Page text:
The late great Robin Williams, a man who once logically declared, “Why do they call it rush hour when nothing moves?” was lucky enough to work with a wide range of directors in his career. In fact, given his acting range, he rubbed shoulders with more of a mix than most. As a truly terrific emotive star he rocked up in masterpieces like The Fisher King, but he could also turn in irreverent thrills in fun-filled flicks like Flubber.
This breadth of cinematic exposure allowed him to take a keen look at the various working methods he encountered in movie making, and there was one director who stood out for him beyond any other. As the dearly departed star told Playboy when reflecting on his time with Steven Spielberg for Hook, “Steven has been amazing.”
That wasn’t all that much of a surprise to him. After all, it was 1991 and the legendary director had already established himself as Hollywood gold at that stage. However, aside from the predictable studious brilliance, there was an artistry that defied Williams’ expectations to boot.
“At first you think, here’s a guy who basically deals in visuals. But no, he knows every movie that’s ever been made. He’s seen every movie twice. So he knows if someone did something before. And from that, he can give you an idea that goes beyond that,” he explained when discussing the unrivalled depth and originality that his friend strived for in every scene.
“The weird thing that I never expected from him was this humanistic, behavioural directing,” he explained. “I thought he would be more into special effects. Just the opposite. The special effects he likes, they’re fun-but he’ll suggest pulling back, or adding a little bit more, trying things to make the story have a reality base. If it works, it’ll play because the human element works, because of the inter-relationships of the characters, not because of all the effects. The effects will be like this wonderful icing. But if the cake sucks, the icing won’t mean shit.”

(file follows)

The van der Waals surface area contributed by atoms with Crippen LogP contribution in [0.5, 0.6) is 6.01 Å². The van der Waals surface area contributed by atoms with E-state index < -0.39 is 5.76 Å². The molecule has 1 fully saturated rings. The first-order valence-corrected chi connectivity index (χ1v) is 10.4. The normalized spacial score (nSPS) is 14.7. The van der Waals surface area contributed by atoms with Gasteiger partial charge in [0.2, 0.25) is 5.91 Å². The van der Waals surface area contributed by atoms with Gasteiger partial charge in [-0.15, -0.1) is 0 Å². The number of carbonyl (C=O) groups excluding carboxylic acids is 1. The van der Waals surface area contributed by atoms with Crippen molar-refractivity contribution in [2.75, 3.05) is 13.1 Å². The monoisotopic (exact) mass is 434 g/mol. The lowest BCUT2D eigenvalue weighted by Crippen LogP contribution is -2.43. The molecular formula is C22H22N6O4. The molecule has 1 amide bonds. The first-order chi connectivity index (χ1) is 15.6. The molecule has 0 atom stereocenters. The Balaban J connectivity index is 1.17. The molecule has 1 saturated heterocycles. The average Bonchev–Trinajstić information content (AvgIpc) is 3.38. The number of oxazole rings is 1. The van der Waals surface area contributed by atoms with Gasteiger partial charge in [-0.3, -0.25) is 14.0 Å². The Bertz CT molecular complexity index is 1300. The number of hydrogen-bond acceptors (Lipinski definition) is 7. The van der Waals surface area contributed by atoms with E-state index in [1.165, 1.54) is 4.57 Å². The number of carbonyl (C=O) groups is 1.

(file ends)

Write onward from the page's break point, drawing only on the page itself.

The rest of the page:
This impression is one that many have had when coming into Spielberg’s ‘fun’ oeuvre. But many directors have tried to create ‘fun’, in fact, constant flops have been frittered out on this promise—it takes a backbone to make the thrills, well, thrilling.
In truth, fun is all Spielberg wanted to do when he got going too. When the silver screen master was dubbed as a technician with no interest in art, he simply replied: “No apologies. The first thing I wanted to do, having been given this amazing opportunity to be a Hollywood movie director, was to have fun and to share that fun with the audience I had. I had many opportunities to deal with darker arts. And I rejected it because I was in a different place in my life.”
This mix of depth and daft escapism made Spielberg and Williams a match made in heaven. The pair would become such friends that the director would later claim that the manic comic helped to keep him sane.
As Spielberg recalled when he was juggling the hectic mayhem of making Schindler’s List and Jurassic Park pretty much in unison: “Robin knew what I was going through, and once a week, Robin would call me on schedule and he would do 15 minutes of stand-up on the phone. I would laugh hysterically, because I had to release so much … The way Robin is on the telephone, he’d always hang up on the loudest, best laugh you’d give him. He’d never say goodbye, just hang up on the biggest laugh.”
They are simply two fellows who love fun, but new the importance of play and were willing to go “beyond” to get there.